16 node mesh, up to 1000m between nodes, sample two analog voltages per node, link any node to any other node, display data on any node with either graphics or text display, turn on relays based on data at any node, fault tolerant with data going via multiple paths.
Step 1: Wireless Mesh With Graphics LCD
This Instructable merges two existing Instructables - one using 20x4 text displays https://www.instructables.com/id/Simple-Arduino-Wir... and some great work by Bodmer on graphics and text modes for the ILI9341 https://www.instructables.com/id/Arduino-serial-UAR...
A wireless mesh exchanges information between all nodes, with a common clock that is also exchanged, so that all nodes are synchronised and each node transmits in its own time slot. The mesh is tolerant of faults, including nodes not functioning, and messages will find their way around the network via multiple paths. This network keeps things simple - each node can sense two analog values, and output two analog values. Outputs can be linked to any input from another node.
Parts are an Arduino UNO clone ($5), ILI9341 display ($5), APC220 ($20) PCB ($3) and sundry components. The APC220 module is expensive compared to other wireless options, but it has a long range (1000m) and is reliable through walls and trees.
Step 2: Schematic
Resistors are needed to drop the voltage from 5V to 3.3V. Analog inputs A0 and A1 have optional capacitors to smooth any inputs that might come in on long leads, such as a temperature sensor. The board is powered from an external supply - 7V on Vin minimises heat losses but ensures that the 5V is stable on the Arduino. Library parts for the Arduino layout are available from Sparkfun.
Step 3: PCB Layout
PCB layout is shown for Eagle. This board is small enough that it can be made with the free version of Eagle. I get boards made by Seeed Studios https://www.seeedstudio.com/service/index.php?r=pcb The autorouter on eagle works fine for laying out the board.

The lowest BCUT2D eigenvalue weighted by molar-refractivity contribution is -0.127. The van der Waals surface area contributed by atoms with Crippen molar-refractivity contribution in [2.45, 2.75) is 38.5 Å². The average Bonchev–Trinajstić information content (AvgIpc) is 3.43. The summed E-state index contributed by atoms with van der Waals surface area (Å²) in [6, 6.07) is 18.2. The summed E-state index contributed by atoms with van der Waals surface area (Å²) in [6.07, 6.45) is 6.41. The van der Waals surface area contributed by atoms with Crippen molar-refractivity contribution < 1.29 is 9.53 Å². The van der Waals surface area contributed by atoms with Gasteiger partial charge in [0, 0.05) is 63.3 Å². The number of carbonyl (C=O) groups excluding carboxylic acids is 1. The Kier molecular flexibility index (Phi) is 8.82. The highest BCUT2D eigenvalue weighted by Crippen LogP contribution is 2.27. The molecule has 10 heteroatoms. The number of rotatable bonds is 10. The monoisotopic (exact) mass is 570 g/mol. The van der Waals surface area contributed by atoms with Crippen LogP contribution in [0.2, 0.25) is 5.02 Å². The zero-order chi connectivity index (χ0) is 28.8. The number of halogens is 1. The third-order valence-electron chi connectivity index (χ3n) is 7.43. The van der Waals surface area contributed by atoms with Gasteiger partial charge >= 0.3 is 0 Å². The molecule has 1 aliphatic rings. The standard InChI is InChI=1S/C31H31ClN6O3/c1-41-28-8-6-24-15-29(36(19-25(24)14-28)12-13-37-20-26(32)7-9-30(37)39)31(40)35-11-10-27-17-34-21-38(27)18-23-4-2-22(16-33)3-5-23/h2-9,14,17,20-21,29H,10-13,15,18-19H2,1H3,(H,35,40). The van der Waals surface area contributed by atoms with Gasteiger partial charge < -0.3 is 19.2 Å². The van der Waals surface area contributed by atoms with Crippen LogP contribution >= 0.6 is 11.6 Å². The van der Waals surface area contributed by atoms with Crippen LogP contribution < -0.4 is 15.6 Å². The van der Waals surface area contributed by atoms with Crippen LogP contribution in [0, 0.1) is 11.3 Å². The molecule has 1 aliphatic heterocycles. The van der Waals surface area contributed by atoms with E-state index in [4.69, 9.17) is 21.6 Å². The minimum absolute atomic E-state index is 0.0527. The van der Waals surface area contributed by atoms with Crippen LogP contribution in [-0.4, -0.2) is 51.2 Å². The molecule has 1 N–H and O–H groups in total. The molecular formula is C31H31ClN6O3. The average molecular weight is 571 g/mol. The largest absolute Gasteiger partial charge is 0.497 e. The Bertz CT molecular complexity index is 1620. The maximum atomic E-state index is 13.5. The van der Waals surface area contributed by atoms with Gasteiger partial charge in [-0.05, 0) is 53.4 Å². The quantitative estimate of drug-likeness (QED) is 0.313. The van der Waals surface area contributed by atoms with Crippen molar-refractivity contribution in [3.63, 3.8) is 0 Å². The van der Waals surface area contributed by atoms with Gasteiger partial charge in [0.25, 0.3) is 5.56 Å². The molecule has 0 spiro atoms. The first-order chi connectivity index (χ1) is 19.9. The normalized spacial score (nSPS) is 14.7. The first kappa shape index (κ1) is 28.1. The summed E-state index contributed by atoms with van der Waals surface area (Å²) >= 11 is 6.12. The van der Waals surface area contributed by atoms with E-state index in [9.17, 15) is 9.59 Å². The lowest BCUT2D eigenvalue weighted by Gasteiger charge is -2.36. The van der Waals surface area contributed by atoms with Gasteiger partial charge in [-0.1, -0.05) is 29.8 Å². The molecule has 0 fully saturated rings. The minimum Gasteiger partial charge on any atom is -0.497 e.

Step 4: Text Display
With a change to one line of code it is possible to either display the text the mesh is using to talk amongst itself, or to display a value from any node as a graphical display. Having both options does fill the arduino memory to 98% (with about half of that as fonts), but it makes it easier to work with the code as only one program is needed.
Step 5: Arduino Code
Program is attached. See Bodmer's instructables (search Instructables Bodmer on Google) for the display driver and font files.
This line of code changes between text and graphic mode
boolean displayMeter = true; // false displays text from the mesh, true displays just the meter
There are also a node number which needs to be 0 to 15 for each node in the mesh.
There is also a font include file that determines which fonts are loaded - this is in the package from Bodmer's instructable, and to fit in the memory only font 2 and font 4 are used. Please contact me in the comments section if you are having trouble fitting it all into the UNO as it is likely the fonts are the problem.
For the solar watt display on the first page, this uses a kilowatt meter with a pulse output, and an arduino to measure the time between pulses and convert to an analog voltage, which is then fed into the mesh.
There are enough spare pins on the arudino to turn on a couple of relays and control things based on values that might be measured many kilometers away.